Natural history of treatment outcomes of permanent first molars: a study of sealant effectiveness.
BACKGROUND: Few studies have used insurance claims data to retrospectively assess the natural history--a natural process or flow of events without any special interventions--and treatment outcomes of teeth with dental sealants.
METHODS: The authors constructed treatment outcome trees (TOTs) from the Iowa Medicaid claims and eligibility data (1996-2000) of continuously enrolled 6-year-old children who routinely used Medicaid dental services. The authors used the TOTs to compare the restorative treatments of sealed permanent first molars with those of nonsealed permanent first molars.
RESULTS: Forty percent of routine utilizers received a sealant during the four-year period. Overall, 25 percent of molars received at least one restoration. Sealed molars were less likely to receive further restorative treatment than were nonsealed molars (13 versus 29 percent). Sealed molars had fewer extensive restorative treatments (crowns, endodontic therapy and extractions) than did nonsealed molars. The median time to restorative treatment of the sealed molars also was greater than that of the nonsealed molars. All four first molars had comparatively similar patterns of subsequent care.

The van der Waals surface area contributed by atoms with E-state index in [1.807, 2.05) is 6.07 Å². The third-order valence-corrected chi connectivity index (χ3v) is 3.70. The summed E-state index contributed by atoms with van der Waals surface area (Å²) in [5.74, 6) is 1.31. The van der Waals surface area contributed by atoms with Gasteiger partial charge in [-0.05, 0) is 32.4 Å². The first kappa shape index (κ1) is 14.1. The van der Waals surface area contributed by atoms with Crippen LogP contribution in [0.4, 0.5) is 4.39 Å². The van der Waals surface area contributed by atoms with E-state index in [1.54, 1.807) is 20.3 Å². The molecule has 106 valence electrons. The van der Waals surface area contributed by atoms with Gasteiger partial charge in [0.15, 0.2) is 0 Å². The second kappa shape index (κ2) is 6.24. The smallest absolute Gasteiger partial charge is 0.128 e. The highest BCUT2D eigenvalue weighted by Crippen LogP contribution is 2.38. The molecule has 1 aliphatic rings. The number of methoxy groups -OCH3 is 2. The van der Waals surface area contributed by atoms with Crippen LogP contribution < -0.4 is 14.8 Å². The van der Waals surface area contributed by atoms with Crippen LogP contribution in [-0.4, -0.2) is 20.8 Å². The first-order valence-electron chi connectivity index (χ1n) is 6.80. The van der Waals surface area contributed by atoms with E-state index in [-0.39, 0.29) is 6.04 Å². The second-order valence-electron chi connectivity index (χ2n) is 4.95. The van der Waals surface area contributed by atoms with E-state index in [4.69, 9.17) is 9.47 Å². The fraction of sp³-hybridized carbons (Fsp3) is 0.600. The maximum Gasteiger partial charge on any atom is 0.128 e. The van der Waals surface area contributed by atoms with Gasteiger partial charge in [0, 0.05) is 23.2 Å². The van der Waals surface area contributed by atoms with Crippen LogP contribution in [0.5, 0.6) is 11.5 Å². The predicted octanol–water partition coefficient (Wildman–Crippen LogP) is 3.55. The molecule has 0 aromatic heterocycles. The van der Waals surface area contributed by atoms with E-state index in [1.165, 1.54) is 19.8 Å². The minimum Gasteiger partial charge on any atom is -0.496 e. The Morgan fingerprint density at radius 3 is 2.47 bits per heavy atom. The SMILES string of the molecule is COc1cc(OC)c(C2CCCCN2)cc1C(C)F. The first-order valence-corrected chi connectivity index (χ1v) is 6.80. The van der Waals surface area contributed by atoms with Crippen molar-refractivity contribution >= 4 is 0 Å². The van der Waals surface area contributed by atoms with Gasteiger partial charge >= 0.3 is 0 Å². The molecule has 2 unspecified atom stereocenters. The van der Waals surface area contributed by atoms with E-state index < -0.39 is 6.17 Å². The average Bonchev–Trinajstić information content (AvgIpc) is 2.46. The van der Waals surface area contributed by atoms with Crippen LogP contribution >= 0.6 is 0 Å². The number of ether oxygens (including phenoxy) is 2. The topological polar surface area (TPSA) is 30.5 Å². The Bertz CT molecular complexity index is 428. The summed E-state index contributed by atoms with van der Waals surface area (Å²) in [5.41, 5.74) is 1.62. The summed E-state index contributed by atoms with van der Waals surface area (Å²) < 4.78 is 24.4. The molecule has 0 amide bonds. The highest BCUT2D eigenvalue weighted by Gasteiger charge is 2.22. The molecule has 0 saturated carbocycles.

CONCLUSIONS: Permanent first molars with sealants received less subsequent restorative treatment than did those without sealants. TOTs are useful tools for identifying necessary outcome information needed for program evaluations.
CLINICAL IMPLICATIONS: Greater use of sealants could reduce the need for subsequent treatment and prolong the time until treatment may be necessary for permanent first molars.